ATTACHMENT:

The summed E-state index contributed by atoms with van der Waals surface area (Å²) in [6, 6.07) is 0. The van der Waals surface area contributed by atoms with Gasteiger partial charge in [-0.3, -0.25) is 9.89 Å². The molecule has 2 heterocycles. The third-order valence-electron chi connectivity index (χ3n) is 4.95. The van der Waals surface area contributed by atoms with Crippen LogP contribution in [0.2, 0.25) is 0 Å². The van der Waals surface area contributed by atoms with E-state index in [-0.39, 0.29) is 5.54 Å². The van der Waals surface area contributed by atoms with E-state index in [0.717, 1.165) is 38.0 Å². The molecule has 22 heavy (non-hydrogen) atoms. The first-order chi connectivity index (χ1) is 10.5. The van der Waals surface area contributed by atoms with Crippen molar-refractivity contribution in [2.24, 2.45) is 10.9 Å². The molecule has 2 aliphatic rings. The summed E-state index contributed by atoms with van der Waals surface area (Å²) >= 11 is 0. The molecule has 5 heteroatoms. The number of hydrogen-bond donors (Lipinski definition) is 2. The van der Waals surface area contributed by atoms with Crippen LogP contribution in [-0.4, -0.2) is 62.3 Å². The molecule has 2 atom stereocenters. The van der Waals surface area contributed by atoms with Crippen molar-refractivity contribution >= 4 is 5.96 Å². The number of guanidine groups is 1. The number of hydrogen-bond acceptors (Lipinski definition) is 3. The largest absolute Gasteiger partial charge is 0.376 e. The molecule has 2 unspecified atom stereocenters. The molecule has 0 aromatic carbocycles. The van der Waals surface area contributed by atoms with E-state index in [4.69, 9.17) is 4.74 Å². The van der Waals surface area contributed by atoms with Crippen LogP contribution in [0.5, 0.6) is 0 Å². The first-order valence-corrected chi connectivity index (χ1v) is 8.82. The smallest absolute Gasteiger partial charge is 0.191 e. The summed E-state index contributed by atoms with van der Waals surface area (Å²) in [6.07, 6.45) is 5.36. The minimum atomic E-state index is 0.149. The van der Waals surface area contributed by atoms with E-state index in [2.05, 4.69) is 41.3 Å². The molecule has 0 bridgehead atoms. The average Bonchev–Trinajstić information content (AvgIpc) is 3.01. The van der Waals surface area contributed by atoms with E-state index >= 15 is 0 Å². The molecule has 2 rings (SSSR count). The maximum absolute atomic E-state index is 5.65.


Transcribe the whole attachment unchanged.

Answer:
The summed E-state index contributed by atoms with van der Waals surface area (Å²) in [6, 6.07) is 0. The van der Waals surface area contributed by atoms with Gasteiger partial charge in [-0.3, -0.25) is 9.89 Å². The molecule has 2 heterocycles. The third-order valence-electron chi connectivity index (χ3n) is 4.95. The van der Waals surface area contributed by atoms with Crippen LogP contribution in [0.2, 0.25) is 0 Å². The van der Waals surface area contributed by atoms with E-state index in [-0.39, 0.29) is 5.54 Å². The van der Waals surface area contributed by atoms with E-state index in [0.717, 1.165) is 38.0 Å². The molecule has 22 heavy (non-hydrogen) atoms. The first-order chi connectivity index (χ1) is 10.5. The van der Waals surface area contributed by atoms with Crippen molar-refractivity contribution in [2.24, 2.45) is 10.9 Å². The molecule has 2 aliphatic rings. The summed E-state index contributed by atoms with van der Waals surface area (Å²) >= 11 is 0. The molecule has 5 heteroatoms. The number of hydrogen-bond donors (Lipinski definition) is 2. The van der Waals surface area contributed by atoms with Crippen LogP contribution in [-0.4, -0.2) is 62.3 Å². The molecule has 2 atom stereocenters. The van der Waals surface area contributed by atoms with Crippen molar-refractivity contribution >= 4 is 5.96 Å². The number of guanidine groups is 1. The number of hydrogen-bond acceptors (Lipinski definition) is 3. The largest absolute Gasteiger partial charge is 0.376 e. The molecule has 2 unspecified atom stereocenters. The molecule has 0 aromatic carbocycles. The van der Waals surface area contributed by atoms with E-state index in [4.69, 9.17) is 4.74 Å². The van der Waals surface area contributed by atoms with Crippen LogP contribution in [0.5, 0.6) is 0 Å². The first-order valence-corrected chi connectivity index (χ1v) is 8.82. The smallest absolute Gasteiger partial charge is 0.191 e. The summed E-state index contributed by atoms with van der Waals surface area (Å²) in [6.07, 6.45) is 5.36. The minimum atomic E-state index is 0.149. The van der Waals surface area contributed by atoms with E-state index in [2.05, 4.69) is 41.3 Å². The molecule has 0 bridgehead atoms. The average Bonchev–Trinajstić information content (AvgIpc) is 3.01. The van der Waals surface area contributed by atoms with E-state index >= 15 is 0 Å². The molecule has 2 rings (SSSR count). The maximum absolute atomic E-state index is 5.65.